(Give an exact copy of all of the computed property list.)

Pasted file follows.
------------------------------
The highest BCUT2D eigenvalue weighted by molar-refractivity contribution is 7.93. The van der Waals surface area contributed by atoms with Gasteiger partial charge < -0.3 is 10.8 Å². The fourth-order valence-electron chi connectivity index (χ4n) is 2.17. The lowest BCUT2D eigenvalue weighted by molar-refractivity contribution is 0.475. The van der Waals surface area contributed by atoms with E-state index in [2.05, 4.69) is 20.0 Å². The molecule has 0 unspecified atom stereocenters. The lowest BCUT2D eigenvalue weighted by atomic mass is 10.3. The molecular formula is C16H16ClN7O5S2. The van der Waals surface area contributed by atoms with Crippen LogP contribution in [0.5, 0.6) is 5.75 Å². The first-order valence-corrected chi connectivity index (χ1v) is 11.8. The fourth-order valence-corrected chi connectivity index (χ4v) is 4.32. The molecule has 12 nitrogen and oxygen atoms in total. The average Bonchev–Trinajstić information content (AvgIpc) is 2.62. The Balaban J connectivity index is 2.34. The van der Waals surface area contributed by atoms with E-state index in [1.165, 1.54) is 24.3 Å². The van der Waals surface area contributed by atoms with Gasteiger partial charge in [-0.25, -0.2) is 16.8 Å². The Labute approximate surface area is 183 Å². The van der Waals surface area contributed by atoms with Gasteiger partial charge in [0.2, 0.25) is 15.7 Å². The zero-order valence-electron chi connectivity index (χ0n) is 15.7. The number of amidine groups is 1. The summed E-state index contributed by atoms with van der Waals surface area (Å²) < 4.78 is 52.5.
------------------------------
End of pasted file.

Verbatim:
The highest BCUT2D eigenvalue weighted by molar-refractivity contribution is 7.93. The van der Waals surface area contributed by atoms with Gasteiger partial charge < -0.3 is 10.8 Å². The fourth-order valence-electron chi connectivity index (χ4n) is 2.17. The lowest BCUT2D eigenvalue weighted by molar-refractivity contribution is 0.475. The van der Waals surface area contributed by atoms with E-state index in [2.05, 4.69) is 20.0 Å². The molecule has 0 unspecified atom stereocenters. The lowest BCUT2D eigenvalue weighted by atomic mass is 10.3. The molecular formula is C16H16ClN7O5S2. The van der Waals surface area contributed by atoms with Crippen LogP contribution in [0.5, 0.6) is 5.75 Å². The first-order valence-corrected chi connectivity index (χ1v) is 11.8. The fourth-order valence-corrected chi connectivity index (χ4v) is 4.32. The molecule has 12 nitrogen and oxygen atoms in total. The average Bonchev–Trinajstić information content (AvgIpc) is 2.62. The Balaban J connectivity index is 2.34. The van der Waals surface area contributed by atoms with E-state index in [1.165, 1.54) is 24.3 Å². The van der Waals surface area contributed by atoms with Gasteiger partial charge in [-0.25, -0.2) is 16.8 Å². The Labute approximate surface area is 183 Å². The van der Waals surface area contributed by atoms with Gasteiger partial charge in [0.2, 0.25) is 15.7 Å². The zero-order valence-electron chi connectivity index (χ0n) is 15.7. The number of amidine groups is 1. The summed E-state index contributed by atoms with van der Waals surface area (Å²) < 4.78 is 52.5.